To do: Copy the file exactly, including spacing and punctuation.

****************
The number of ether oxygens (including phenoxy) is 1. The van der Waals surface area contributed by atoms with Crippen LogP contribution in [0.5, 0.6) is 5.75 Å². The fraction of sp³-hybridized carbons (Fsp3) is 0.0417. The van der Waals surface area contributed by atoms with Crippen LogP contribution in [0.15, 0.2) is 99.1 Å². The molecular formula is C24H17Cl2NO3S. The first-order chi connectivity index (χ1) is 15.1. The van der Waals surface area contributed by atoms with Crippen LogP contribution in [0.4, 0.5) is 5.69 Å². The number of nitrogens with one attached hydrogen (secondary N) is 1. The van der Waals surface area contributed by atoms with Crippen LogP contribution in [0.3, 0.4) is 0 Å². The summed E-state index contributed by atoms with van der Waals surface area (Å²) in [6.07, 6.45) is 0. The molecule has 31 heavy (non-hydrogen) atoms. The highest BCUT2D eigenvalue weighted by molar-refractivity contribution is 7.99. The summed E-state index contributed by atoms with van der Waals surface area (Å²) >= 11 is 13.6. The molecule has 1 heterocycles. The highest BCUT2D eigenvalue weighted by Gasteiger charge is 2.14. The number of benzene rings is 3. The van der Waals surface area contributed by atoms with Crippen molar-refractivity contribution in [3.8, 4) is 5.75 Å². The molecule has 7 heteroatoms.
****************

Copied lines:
The number of ether oxygens (including phenoxy) is 1. The van der Waals surface area contributed by atoms with Crippen LogP contribution in [0.5, 0.6) is 5.75 Å². The fraction of sp³-hybridized carbons (Fsp3) is 0.0417. The van der Waals surface area contributed by atoms with Crippen LogP contribution in [0.15, 0.2) is 99.1 Å². The molecular formula is C24H17Cl2NO3S. The first-order chi connectivity index (χ1) is 15.1. The van der Waals surface area contributed by atoms with Crippen LogP contribution in [0.4, 0.5) is 5.69 Å². The number of nitrogens with one attached hydrogen (secondary N) is 1. The van der Waals surface area contributed by atoms with Crippen LogP contribution in [0.3, 0.4) is 0 Å². The summed E-state index contributed by atoms with van der Waals surface area (Å²) in [6.07, 6.45) is 0. The molecule has 31 heavy (non-hydrogen) atoms. The highest BCUT2D eigenvalue weighted by molar-refractivity contribution is 7.99. The summed E-state index contributed by atoms with van der Waals surface area (Å²) >= 11 is 13.6. The molecule has 1 heterocycles. The highest BCUT2D eigenvalue weighted by Gasteiger charge is 2.14. The number of benzene rings is 3. The van der Waals surface area contributed by atoms with Crippen molar-refractivity contribution in [3.8, 4) is 5.75 Å². The molecule has 7 heteroatoms.